Radical Roots of Public History: Social Justice Activism Within the Historical Landscape
Dana Room, 4th Floor.
Historic sites, museums, archives, and monuments are neither neutral nor objective. Many were established to strengthen tradition, reinforce the cultural authority of elites, and inhibit change. Today, these sites have become the focal point of protest, symbols in a larger fight for inclusiveness and equality.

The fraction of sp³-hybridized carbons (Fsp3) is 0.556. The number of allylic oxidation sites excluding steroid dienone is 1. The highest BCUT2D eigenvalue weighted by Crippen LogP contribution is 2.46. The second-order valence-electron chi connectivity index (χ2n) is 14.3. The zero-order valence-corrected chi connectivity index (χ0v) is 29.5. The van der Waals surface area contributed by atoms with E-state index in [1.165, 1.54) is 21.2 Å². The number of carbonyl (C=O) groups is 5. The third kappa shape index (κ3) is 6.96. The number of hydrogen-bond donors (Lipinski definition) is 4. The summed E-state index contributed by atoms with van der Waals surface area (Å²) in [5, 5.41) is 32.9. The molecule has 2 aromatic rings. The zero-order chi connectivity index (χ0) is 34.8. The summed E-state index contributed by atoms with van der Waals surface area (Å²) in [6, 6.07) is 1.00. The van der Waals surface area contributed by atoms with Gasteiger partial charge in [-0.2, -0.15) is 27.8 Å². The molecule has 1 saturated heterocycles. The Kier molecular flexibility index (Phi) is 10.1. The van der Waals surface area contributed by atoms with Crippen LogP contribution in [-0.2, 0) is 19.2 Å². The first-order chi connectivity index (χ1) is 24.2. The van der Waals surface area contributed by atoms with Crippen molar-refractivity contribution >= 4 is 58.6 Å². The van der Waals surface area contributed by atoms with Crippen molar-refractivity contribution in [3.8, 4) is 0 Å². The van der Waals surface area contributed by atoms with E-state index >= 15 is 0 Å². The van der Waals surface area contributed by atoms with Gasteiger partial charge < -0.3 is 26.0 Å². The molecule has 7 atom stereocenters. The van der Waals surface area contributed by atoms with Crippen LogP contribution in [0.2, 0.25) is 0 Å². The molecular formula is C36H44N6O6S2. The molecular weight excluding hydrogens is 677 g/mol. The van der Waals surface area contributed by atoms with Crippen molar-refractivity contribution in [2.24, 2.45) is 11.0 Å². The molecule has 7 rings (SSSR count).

In this talk, Dr. Denise Meringolo identifies a different, less well-documented history of social justice activism among historians. She will focus on those who understood the practices of collecting, preserving, analyzing, and interpreting the past as entirely compatible with –even necessary for—productive political discourse, and embraced the potential of their work to promote social justice. Drawing on her research and collaborative work on projects like Preserve the Baltimore Uprising, an online digital repository on the protests against police brutality that followed the death of Freddie Gray in 2015, Meringolo will identify how historical inquiry has been put to the task of advancing change. She will raise important questions about the nature, limitations, and conditions of social justice oriented historical work. And, she will ask us to consider the ways in which the invisibility of this history has prevented us from fully theorizing civic engagement as a core practice of historical professionalism.